RB-Z: Currently I'm enrolled in a fascinating Certificate in Plant Based Nutrition online course at eCornell with T.Colin Campbell, Professor at Cornell University and author of The China Study, and I'm taking a Raw Food Intensive program in New York City. I'm always excited about my ongoing workshops and cooking classes that I teach in the Princeton, NJ area. Onsen for All in Princeton is one of the many regular places where I give classes. My fall and winter schedule is being finalized this month, and will be available on my website,, as well as on Additionally, I look forward to continuing hosting speakers on the subjects of health and wellness; the fall/winter schedule will be announced soon.

NVA: Anything interesting we haven't talked about yet?

RB-Z: I would like to talk about this quote from T. Colin Campbell:

There are no nutrients in animal-based foods that are not better obtained from plant-based foods. The levels and types of proteins and fats in plant based foods are more effective in creating health in humans than are the proteins and fats (saturated) in animal-based foods. While both types of foods contain nutrients, the way they affect the human body is different, and that is what can contribute to a healthy or unhealthy body.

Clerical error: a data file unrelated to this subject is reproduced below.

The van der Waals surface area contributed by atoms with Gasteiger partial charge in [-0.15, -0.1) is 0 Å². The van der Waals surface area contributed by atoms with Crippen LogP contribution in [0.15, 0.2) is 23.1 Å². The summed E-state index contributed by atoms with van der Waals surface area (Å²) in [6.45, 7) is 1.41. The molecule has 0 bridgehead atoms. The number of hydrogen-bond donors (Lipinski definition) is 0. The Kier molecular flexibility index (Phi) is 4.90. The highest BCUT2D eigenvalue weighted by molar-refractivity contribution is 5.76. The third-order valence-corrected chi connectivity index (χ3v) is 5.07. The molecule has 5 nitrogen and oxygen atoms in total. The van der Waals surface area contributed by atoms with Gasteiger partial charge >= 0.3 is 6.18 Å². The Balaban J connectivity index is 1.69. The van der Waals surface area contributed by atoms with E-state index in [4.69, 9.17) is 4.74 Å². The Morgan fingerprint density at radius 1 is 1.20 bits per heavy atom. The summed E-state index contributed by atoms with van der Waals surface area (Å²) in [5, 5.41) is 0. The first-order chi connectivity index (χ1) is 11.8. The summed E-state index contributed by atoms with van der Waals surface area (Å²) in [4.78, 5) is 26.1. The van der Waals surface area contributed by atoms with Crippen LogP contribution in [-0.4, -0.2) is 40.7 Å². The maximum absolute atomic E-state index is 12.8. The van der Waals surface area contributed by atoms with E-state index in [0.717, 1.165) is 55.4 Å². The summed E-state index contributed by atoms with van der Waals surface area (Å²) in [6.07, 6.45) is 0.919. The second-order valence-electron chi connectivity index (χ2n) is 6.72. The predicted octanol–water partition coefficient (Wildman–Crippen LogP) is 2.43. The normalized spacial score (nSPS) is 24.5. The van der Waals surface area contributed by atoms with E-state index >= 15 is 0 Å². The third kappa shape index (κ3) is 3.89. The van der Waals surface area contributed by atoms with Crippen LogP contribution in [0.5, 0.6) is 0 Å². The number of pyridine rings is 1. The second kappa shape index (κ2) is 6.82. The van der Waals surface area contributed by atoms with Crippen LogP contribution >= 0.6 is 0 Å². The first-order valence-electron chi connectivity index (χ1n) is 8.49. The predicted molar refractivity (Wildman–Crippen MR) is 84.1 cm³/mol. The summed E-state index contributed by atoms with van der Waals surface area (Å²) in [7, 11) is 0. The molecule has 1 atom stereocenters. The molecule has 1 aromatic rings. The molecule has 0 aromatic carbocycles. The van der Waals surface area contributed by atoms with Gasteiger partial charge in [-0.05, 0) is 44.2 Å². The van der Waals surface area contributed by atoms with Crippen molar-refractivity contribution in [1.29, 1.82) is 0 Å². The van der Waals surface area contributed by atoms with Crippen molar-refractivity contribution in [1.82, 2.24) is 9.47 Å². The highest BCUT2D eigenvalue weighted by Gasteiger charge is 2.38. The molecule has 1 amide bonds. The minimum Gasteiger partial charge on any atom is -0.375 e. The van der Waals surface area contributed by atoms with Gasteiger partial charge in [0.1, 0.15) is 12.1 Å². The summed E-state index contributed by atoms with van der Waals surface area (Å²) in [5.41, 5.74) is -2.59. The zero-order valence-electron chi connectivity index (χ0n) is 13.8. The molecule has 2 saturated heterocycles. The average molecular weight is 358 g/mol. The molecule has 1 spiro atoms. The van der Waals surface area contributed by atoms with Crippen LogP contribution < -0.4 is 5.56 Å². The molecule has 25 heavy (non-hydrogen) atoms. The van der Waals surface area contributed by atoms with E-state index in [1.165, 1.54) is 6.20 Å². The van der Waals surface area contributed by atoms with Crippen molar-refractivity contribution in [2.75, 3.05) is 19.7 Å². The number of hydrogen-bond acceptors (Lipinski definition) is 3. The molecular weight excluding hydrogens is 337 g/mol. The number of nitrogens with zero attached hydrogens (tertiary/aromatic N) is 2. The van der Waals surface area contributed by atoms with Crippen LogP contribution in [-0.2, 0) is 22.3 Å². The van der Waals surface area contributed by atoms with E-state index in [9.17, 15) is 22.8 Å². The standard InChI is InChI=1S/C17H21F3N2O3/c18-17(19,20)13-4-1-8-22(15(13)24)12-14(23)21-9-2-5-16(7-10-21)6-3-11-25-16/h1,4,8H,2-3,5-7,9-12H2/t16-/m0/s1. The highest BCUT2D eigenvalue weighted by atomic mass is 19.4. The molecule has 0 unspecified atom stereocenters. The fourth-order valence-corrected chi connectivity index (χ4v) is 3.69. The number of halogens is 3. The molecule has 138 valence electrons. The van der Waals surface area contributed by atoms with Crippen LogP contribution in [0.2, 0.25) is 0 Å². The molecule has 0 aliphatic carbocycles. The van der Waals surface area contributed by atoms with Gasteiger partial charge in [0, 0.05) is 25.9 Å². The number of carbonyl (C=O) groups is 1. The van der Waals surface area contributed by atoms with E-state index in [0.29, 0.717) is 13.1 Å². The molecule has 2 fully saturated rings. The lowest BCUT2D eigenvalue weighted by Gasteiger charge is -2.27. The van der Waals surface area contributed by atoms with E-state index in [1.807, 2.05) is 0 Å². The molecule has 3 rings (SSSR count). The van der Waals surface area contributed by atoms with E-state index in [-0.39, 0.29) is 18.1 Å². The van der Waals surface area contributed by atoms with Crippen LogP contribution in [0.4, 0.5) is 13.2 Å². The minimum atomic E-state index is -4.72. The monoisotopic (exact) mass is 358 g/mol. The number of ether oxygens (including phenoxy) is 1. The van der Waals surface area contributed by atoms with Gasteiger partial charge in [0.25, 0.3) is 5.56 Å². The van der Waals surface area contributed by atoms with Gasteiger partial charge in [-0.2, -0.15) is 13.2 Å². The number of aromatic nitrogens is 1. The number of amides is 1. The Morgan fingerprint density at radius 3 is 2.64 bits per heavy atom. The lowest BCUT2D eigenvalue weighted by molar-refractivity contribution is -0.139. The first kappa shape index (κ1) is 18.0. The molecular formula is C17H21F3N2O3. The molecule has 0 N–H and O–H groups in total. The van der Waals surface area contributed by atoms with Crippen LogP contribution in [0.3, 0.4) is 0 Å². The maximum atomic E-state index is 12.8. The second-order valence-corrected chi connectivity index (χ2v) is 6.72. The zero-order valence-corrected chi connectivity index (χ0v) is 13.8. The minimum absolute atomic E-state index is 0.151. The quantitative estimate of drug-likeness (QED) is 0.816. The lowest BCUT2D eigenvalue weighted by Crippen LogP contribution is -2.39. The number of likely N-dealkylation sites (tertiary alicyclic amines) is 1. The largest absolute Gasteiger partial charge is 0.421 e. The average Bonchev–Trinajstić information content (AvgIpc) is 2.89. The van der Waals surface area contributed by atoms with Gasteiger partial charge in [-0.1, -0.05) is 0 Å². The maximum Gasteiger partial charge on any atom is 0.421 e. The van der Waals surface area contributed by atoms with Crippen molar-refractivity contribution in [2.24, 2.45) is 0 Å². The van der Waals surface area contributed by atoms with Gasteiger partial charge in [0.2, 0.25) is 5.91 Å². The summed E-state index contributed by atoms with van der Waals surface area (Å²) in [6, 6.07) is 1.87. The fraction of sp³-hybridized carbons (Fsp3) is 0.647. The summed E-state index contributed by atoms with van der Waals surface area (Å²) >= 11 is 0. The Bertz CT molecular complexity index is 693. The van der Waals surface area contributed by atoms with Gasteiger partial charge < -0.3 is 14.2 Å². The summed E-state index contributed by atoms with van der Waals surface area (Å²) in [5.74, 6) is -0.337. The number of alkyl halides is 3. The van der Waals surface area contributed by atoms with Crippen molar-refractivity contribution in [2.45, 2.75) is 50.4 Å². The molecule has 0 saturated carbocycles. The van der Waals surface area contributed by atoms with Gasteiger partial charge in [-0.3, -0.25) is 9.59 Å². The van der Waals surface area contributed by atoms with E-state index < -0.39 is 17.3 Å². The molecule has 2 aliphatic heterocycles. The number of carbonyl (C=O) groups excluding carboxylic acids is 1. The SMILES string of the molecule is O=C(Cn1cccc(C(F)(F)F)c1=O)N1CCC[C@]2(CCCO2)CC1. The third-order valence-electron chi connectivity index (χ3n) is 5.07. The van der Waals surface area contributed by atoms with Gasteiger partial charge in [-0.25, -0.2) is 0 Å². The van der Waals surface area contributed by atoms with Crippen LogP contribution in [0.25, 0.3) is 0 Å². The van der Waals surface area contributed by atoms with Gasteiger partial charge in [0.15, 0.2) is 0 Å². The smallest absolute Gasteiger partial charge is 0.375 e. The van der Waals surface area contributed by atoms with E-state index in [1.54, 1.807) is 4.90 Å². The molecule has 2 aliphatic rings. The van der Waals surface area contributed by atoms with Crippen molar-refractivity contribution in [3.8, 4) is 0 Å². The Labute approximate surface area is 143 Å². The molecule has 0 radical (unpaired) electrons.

To expand, fat, an essential ingredient to good health, is delivered as a saturated fat from animal-based foods. Saturated fats are well known to promote diseases—heart disease, cancer, obesity, and diabetes, for starters. As we know, animal-based foods also contain protein, and while protein is another key ingredient needed for health, it turns out that the protein from animals has been scientifically shown to promote serious diseases, most notably heart disease and cancer. Also not needed are the amounts of protein that animal eaters are getting from their animal-based diets, which are surely contributing to many serious diseases.